Cabrera wasn’t the only one who believed in the potential impact of his idea. Investors from the Keiretsu Forum, an angel investor group and partner with Saint Mary’s in the contest, tapped him as the winner of the Business Idea Competition, a prize that included $3,000, legal counsel, and an opportunity to pitch to a larger audience of investors at the Angel Capital Expo.
“It became real after I won,” he says. “The network that I established, just on that night alone, really cemented it. I was approached by members of the Keiretsu Forum who wanted to do due diligence with my company so they could invest, but I just didn’t have the infrastructure. I didn’t have a corporation set up, and my business plan was four years out of date. Even if they wanted to invest, I didn’t even have a corporate bank account set up to take accept the money.”
Cabrera attributes a lot of his success to the continued support from the Saint Mary's community.
“My professors really believe in what I’m doing, and they’ve offered to help me,” he says. “From manufacturing expertise, to business strategy, to the ins and outs of intellectual property—they’ve lent me their expertise to help get this company off the ground. They think this could really make a difference.”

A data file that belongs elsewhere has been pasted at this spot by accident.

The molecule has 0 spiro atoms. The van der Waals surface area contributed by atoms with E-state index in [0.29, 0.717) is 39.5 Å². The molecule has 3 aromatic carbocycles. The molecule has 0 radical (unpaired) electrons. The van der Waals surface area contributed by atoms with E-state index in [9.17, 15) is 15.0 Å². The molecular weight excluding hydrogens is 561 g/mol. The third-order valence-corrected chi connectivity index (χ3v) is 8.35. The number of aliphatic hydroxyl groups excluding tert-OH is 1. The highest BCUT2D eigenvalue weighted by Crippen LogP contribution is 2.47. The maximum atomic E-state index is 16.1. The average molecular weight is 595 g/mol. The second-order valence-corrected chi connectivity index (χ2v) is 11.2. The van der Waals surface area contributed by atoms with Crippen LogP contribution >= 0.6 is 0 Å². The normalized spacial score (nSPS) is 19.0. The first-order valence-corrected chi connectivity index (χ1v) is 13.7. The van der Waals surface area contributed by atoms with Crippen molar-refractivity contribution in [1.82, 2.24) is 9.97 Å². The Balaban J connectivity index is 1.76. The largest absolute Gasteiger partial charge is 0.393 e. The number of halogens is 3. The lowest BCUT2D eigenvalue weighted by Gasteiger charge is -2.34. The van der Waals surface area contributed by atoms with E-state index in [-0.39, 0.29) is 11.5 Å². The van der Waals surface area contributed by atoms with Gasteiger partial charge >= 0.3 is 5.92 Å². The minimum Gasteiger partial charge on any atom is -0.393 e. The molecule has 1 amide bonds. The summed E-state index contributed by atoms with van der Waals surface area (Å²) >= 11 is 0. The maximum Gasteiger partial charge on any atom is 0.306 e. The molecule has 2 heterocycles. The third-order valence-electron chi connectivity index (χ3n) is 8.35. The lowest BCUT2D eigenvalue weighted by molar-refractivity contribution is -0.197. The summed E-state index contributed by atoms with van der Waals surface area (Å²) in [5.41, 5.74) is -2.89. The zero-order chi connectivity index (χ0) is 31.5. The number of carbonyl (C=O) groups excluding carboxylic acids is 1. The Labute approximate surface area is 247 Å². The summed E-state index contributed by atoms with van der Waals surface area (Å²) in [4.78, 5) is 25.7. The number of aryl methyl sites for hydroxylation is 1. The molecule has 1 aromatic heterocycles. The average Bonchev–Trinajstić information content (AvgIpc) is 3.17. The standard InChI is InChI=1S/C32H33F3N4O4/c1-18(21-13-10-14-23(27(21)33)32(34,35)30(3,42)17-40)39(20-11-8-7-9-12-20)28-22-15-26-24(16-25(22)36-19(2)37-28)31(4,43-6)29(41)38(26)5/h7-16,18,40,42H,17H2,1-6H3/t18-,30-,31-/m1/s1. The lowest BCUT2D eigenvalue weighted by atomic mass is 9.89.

Initial deployments for Cabrera’s technology are still on the horizon, and he has been in contact with the city of San Jose and the city of Livermore as potential test sites. There is no want for confidence in Cabrera and SolarFi, and the issues that doomed his first venture seem to have been left behind.
“The real difference between now and then is that I’m 20 times smarter now,” says Cabrera. “The knowledge that I picked up at Saint Mary’s and the connections that I’ve made are invaluable.”
Despite submitting the idea to the competition “for giggles,” Cabrera is ambitious about SolarFi.
“My true vision is to go global,” he says. “At this point, I feel like we could put this kind of technology in a distant point on the map—a village in Africa—and it could provide safety and lighting, as well as provide internet access in a place that doesn’t normally have it. Ideally that’s five to 10 years down the road, but I think it could be a real asset in places like that.”
But before tackling problems like city streets with Wi-Fi and lighting around the world, there was a conversation to be had at home.
“My wife didn’t even come to the competition,” he said before backtracking.
“No, no. It wasn’t like that. She was on a business trip that she couldn’t get out of,” he said with a laugh. “I called her that night and told her that I won. She was really proud and we had a long conversation. Our line of thinking was 'How many chances like this do you get in a lifetime?’ She signed off on me going after this idea, and I put in my two weeks notice.”
“I think I’ve finally found my niche,” he says. “I love the innovation part of this job—I always have—but now I understand the inner business workings too. I know the kind of culture I want to instill at my company. I know what kind of leader I want to be and how I want to inspire people. These are things that I’ve learned here.”